The questions involved in these appeals are: (1) whether the decision of this court in L. Bamberger & Co. v. Division of Tax Appeals, 1 N.J. 151 (1948) is dispositive of these appeals; (2) whether the Division of Tax Appeals properly applied the law relating to presumption of correctness of tax assessments; (3) whether the Division of Tax Appeals properly determined the probative value of plaintiff's proof (in various categories); and (4) whether the Division of Tax Appeals erred in valuing the land, independent of the improvements, upon proofs which plaintiff alleges were grounded in unlawful standards.
On the first question, it is settled that tax litigation should not be prolonged and should be brought to an end with definiteness if possible, but it is also settled that each annual assessment of property for taxation is a separate entity, distinct from the assessment of the previous or subsequent year. Hackensack Water Co. v. Division of Tax Appeals, 2 N.J. 157, 162 (1949). However tax history is evidential and is often resorted to in order to help clarify and explain the issues presented in controversies of this nature. See City of Jersey City v. Lehigh Valley Railroad, 9 N.J. 362 (1952); Hackensack Water Co. v. State Bd.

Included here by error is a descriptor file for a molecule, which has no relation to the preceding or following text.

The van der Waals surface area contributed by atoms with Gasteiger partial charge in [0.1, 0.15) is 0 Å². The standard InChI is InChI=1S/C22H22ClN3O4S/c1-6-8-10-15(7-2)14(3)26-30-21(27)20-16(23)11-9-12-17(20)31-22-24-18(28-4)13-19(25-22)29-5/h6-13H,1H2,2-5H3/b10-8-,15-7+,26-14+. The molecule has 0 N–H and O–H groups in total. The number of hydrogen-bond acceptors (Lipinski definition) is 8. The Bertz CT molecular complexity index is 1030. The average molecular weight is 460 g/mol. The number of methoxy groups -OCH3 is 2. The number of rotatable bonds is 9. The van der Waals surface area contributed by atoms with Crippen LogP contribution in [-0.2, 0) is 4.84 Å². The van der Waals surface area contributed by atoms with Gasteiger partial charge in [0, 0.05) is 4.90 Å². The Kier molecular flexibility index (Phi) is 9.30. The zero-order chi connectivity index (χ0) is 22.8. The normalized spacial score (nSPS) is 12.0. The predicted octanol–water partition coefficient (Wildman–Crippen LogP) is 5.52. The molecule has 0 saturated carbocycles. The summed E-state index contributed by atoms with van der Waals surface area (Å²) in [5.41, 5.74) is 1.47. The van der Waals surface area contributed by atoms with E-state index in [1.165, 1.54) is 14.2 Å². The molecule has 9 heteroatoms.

Tax Appeals, 129 N.J.L. 535, 539 (Sup. Ct. 1943), affirmed 130 N.J.L. 483 (E. & A. 1943); Koch v. Jersey City, 118 N.J.L. 85, 88 (Sup. Ct. 1937), affirmed 119 N.J.L. 432 (E. & A. 1938). And where the factual situation and questions presented are the same, the prior holding of the court in a case of this nature may be controlling. Cf. City of Jersey City v. Lehigh Valley Railroad, supra. In the present case, the questions involved include matters not involved in L. Bamberger & Co. v. Division of Tax Appeals, supra, and therefore our former decision is not completely controlling although it governs some aspects of the examination of the points argued here.
Appellate review in these cases is controlled by the rules. Rule 3:81-13 relating to the appellate courts' power to review facts in proceedings in lieu of prerogative writs, provides that the reviewing court "shall have power to review the facts and make independent findings thereon, which power may be exercised by it to such extent as the interests of justice may require," and the pertinent portion of Rule 1:2-20(a) relating to appellate review on facts generally, provides: "On a review of any cause involving issues of fact not determined by the verdict of a jury, new or amended findings of fact may be made, but due regard shall be given to the opportunity of the trial court to judge of the credibility of the witnesses." The duty of the appellate court under these rules in this class of cases is to review the evidence ...